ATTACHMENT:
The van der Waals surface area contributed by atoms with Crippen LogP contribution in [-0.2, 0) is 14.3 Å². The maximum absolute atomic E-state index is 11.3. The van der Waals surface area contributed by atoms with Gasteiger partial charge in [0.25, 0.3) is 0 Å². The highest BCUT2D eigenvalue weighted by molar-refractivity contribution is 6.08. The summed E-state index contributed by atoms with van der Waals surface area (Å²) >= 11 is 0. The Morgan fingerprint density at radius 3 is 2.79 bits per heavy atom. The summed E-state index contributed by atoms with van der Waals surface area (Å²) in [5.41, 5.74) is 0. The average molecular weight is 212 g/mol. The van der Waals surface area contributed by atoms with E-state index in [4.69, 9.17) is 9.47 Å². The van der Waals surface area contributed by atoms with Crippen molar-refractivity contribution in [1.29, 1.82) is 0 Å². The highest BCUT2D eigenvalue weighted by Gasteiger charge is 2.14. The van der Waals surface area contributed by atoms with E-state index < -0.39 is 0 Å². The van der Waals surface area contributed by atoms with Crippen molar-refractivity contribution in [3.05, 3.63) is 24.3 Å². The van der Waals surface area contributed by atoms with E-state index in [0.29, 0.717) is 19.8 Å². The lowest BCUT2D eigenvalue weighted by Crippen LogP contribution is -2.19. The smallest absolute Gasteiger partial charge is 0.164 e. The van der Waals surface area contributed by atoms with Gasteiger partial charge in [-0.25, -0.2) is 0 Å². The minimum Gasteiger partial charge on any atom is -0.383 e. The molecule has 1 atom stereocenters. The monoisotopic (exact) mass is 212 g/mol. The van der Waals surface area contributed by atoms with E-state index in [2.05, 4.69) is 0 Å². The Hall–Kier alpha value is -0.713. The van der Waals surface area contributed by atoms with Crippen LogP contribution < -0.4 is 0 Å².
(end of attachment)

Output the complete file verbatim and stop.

The van der Waals surface area contributed by atoms with Crippen LogP contribution in [-0.2, 0) is 14.3 Å². The maximum absolute atomic E-state index is 11.3. The van der Waals surface area contributed by atoms with Gasteiger partial charge in [0.25, 0.3) is 0 Å². The highest BCUT2D eigenvalue weighted by molar-refractivity contribution is 6.08. The summed E-state index contributed by atoms with van der Waals surface area (Å²) >= 11 is 0. The Morgan fingerprint density at radius 3 is 2.79 bits per heavy atom. The summed E-state index contributed by atoms with van der Waals surface area (Å²) in [5.41, 5.74) is 0. The average molecular weight is 212 g/mol. The van der Waals surface area contributed by atoms with E-state index in [4.69, 9.17) is 9.47 Å². The van der Waals surface area contributed by atoms with Crippen molar-refractivity contribution in [1.29, 1.82) is 0 Å². The highest BCUT2D eigenvalue weighted by Gasteiger charge is 2.14. The van der Waals surface area contributed by atoms with E-state index < -0.39 is 0 Å². The van der Waals surface area contributed by atoms with Crippen molar-refractivity contribution in [3.05, 3.63) is 24.3 Å². The van der Waals surface area contributed by atoms with E-state index in [0.29, 0.717) is 19.8 Å². The lowest BCUT2D eigenvalue weighted by Crippen LogP contribution is -2.19. The smallest absolute Gasteiger partial charge is 0.164 e. The van der Waals surface area contributed by atoms with Gasteiger partial charge in [-0.25, -0.2) is 0 Å². The minimum Gasteiger partial charge on any atom is -0.383 e. The molecule has 1 atom stereocenters. The monoisotopic (exact) mass is 212 g/mol. The van der Waals surface area contributed by atoms with E-state index in [2.05, 4.69) is 0 Å². The Hall–Kier alpha value is -0.713. The van der Waals surface area contributed by atoms with Crippen LogP contribution < -0.4 is 0 Å².